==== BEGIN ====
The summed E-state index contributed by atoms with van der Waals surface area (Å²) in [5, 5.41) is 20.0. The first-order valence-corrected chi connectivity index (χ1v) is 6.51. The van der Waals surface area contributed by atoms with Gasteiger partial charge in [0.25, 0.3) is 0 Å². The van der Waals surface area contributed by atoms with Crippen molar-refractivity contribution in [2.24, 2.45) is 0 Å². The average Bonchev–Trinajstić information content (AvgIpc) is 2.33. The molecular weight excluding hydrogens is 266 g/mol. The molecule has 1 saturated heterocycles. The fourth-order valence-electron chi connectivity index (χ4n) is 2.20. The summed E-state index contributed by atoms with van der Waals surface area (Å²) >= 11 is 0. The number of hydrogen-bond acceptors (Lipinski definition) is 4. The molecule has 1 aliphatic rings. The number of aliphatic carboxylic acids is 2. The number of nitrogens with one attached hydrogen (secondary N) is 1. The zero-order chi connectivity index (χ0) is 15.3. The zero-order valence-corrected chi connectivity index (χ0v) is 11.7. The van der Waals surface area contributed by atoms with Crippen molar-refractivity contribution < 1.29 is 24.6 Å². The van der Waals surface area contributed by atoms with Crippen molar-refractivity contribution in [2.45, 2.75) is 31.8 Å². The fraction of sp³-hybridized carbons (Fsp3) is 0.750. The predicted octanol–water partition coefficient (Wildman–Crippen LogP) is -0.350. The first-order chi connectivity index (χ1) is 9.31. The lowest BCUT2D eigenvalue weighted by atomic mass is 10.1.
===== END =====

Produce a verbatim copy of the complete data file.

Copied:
The summed E-state index contributed by atoms with van der Waals surface area (Å²) in [5, 5.41) is 20.0. The first-order valence-corrected chi connectivity index (χ1v) is 6.51. The van der Waals surface area contributed by atoms with Gasteiger partial charge in [0.25, 0.3) is 0 Å². The van der Waals surface area contributed by atoms with Crippen molar-refractivity contribution in [2.24, 2.45) is 0 Å². The average Bonchev–Trinajstić information content (AvgIpc) is 2.33. The molecular weight excluding hydrogens is 266 g/mol. The molecule has 1 saturated heterocycles. The fourth-order valence-electron chi connectivity index (χ4n) is 2.20. The summed E-state index contributed by atoms with van der Waals surface area (Å²) >= 11 is 0. The number of hydrogen-bond acceptors (Lipinski definition) is 4. The molecule has 1 aliphatic rings. The number of aliphatic carboxylic acids is 2. The number of nitrogens with one attached hydrogen (secondary N) is 1. The zero-order chi connectivity index (χ0) is 15.3. The zero-order valence-corrected chi connectivity index (χ0v) is 11.7. The van der Waals surface area contributed by atoms with Crippen molar-refractivity contribution < 1.29 is 24.6 Å². The van der Waals surface area contributed by atoms with Crippen molar-refractivity contribution in [2.45, 2.75) is 31.8 Å². The fraction of sp³-hybridized carbons (Fsp3) is 0.750. The predicted octanol–water partition coefficient (Wildman–Crippen LogP) is -0.350. The first-order chi connectivity index (χ1) is 9.31. The lowest BCUT2D eigenvalue weighted by atomic mass is 10.1.